baker 0818 morning live
JEFFERSON CITY - Thousands of people are expected to gather at the state capitol Friday for a rally against the controversial right-to-work law passed by lawmakers earlier this year.
The event will feature a march from from the Capitol rotunda to the Secretary of State's office, where people will present signatures for a petition to block the law's implementation Aug. 28 and send the law to the ballot in November 2018.
Rally organizer Clark Brown said he is excited about the chance for voters to potentially decide the fate of right-to-work.
"I think that this comes to a question did we have lawmakers pass legislation without the best interest or without the will of the people, and I think that this question being proposed by ballot initiative for voters to make the decision is really the proper way," Brown said.
Sen. Bob Onder, R-Lake St. Louis, told KOMU 8 News right-to-work has benefited other midwestern states.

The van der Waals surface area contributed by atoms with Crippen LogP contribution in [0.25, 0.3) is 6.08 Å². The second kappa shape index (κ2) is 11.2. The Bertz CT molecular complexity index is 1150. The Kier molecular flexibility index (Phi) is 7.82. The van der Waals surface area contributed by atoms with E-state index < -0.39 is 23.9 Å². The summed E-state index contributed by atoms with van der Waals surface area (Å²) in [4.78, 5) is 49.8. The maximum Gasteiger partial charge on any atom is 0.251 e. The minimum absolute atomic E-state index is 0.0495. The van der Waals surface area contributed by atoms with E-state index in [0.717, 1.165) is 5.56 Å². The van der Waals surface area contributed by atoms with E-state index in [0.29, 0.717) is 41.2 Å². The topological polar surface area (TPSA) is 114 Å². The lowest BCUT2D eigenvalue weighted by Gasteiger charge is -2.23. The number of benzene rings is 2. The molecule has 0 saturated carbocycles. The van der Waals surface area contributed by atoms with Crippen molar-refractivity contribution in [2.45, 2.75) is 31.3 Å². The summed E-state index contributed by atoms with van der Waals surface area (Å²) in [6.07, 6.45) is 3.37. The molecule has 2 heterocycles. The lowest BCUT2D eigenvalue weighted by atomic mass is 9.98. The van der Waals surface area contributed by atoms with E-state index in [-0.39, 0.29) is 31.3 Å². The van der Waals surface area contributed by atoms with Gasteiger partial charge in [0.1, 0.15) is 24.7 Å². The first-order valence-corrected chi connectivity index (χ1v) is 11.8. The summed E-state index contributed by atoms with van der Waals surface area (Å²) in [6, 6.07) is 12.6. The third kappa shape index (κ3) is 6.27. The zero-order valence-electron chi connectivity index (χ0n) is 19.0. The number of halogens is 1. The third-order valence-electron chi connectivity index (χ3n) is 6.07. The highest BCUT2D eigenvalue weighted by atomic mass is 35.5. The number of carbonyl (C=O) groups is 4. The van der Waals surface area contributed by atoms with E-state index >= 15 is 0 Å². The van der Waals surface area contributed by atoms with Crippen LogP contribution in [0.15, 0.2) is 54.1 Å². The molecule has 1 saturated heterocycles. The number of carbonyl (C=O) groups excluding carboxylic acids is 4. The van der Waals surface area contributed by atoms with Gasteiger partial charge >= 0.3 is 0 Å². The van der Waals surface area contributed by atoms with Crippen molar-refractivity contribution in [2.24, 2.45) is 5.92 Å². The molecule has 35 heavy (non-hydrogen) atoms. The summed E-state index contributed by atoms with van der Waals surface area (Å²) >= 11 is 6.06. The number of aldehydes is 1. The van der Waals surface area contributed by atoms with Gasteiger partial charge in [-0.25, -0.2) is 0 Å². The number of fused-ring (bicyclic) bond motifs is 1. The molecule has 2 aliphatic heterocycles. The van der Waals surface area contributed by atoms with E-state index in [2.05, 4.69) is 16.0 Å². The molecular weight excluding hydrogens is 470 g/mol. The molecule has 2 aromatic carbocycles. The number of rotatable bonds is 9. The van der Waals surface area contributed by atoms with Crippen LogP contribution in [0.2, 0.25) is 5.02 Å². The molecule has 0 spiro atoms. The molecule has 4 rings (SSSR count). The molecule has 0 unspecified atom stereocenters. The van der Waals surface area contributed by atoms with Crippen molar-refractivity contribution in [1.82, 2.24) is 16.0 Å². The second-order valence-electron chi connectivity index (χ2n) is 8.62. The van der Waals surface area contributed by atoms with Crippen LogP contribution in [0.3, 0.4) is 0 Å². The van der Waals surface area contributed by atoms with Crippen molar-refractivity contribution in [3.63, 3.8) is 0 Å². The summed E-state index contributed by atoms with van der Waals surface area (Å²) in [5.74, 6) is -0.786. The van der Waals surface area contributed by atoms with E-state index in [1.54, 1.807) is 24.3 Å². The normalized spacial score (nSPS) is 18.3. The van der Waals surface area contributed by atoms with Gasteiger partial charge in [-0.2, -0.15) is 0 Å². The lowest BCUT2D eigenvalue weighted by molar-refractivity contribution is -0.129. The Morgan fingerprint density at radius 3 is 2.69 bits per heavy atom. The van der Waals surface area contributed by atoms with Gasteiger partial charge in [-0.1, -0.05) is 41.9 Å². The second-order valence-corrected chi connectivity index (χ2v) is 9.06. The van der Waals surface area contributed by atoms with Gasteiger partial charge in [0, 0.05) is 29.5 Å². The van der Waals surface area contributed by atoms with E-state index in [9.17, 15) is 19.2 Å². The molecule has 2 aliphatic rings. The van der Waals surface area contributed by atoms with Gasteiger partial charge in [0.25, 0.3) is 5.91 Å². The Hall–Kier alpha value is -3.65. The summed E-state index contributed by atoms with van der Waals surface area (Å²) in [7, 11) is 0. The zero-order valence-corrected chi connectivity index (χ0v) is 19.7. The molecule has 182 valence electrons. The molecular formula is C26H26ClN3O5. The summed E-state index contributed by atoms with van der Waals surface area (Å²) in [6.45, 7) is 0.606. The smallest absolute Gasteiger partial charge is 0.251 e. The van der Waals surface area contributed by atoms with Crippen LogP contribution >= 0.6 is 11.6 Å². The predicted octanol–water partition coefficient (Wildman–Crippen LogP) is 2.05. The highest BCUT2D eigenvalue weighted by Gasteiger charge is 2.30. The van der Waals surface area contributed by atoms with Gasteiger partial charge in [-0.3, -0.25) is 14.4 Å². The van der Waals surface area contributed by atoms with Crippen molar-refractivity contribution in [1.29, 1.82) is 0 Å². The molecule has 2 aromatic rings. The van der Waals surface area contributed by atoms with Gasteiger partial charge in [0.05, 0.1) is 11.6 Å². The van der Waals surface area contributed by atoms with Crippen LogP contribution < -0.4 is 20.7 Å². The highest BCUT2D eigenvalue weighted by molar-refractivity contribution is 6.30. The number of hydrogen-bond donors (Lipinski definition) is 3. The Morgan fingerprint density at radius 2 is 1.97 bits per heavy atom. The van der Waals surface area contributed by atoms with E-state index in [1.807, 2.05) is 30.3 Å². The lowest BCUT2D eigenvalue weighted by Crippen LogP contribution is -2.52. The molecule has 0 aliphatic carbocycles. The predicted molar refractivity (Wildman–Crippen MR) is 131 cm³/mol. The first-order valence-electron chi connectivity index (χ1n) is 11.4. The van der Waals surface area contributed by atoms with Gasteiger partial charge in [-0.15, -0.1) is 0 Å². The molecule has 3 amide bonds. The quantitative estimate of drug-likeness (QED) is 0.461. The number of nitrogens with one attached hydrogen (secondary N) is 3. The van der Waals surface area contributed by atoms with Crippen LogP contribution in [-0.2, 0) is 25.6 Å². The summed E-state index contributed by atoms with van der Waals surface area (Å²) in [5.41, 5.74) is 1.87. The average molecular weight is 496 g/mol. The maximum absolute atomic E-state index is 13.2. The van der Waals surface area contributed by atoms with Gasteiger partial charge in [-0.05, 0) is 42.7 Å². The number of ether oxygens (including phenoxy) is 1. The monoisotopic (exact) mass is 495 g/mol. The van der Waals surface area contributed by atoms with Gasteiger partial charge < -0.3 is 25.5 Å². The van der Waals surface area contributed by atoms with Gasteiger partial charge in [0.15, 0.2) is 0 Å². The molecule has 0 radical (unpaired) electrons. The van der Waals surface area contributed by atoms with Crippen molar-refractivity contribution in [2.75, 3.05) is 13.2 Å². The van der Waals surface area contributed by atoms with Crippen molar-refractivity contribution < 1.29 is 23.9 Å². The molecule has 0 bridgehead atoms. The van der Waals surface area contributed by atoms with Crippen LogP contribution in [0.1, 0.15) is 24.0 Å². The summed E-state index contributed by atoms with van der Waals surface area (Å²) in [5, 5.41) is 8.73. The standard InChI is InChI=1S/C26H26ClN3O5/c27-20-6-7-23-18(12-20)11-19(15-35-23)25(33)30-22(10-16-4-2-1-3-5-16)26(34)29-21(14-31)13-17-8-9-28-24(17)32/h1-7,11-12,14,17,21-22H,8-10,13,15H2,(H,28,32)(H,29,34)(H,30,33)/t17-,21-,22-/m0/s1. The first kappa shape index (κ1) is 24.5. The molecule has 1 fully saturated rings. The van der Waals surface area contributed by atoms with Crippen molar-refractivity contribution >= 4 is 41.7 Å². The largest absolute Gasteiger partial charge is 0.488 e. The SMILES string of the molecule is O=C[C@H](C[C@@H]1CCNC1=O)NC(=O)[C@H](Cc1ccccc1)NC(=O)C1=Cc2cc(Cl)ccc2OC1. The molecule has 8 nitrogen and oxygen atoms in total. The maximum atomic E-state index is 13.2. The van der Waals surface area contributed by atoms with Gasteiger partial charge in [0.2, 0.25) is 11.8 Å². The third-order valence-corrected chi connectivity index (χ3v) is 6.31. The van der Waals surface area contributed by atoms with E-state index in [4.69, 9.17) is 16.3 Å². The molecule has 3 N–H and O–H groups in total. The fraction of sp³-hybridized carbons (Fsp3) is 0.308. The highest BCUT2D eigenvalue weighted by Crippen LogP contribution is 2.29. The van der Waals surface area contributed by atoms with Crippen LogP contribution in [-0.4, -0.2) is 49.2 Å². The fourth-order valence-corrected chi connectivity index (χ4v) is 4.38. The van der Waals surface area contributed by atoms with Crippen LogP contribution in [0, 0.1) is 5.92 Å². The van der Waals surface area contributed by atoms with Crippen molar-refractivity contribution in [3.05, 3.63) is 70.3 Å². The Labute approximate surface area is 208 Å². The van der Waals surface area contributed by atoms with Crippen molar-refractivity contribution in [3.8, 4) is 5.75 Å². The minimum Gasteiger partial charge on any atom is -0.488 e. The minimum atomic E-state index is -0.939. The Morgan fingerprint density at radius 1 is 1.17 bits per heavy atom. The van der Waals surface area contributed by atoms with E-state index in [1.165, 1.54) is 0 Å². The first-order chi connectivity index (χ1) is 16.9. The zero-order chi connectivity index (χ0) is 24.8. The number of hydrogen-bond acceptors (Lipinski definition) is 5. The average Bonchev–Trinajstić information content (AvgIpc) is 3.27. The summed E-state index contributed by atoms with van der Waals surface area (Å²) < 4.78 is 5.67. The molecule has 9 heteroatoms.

“If they get enough validated signatures, that’ll be very unfortunate, because states that have passed right to work recently, whether it be Wisconsin or Indiana or whether it be the birthplace of organized labor, Michigan, all have seen tremendous jobs and economic opportunity: new factories, new employers locating to their state," Onder said. "If the unions succeed by August 28th, they will deprive Missourians of those opportunities.”
He also said it's time for the law to go into effect.
"We’ve passed right to work," Onder said. "We need to let it go into effect. Missourians overwhelmingly elected a governor that is for right to work and a legislature that is for right to work. We really need to let the will of the people be done."
Brown said Friday's rally prioritizes the people's voice over the interests of politicians.
"I'm excited to see that rally tomorrow and the delivery of these petitions take place to show workers that we aren't always just driven by special interests and corporate America and the agenda that sometimes lawmakers have," Brown said.
The Secretary of State's office is expected to take six to eight weeks to verify all of the signatures it will receive Friday.
If enough signatures are verified, voters will decide the fate of right-to-work with the ballot measure.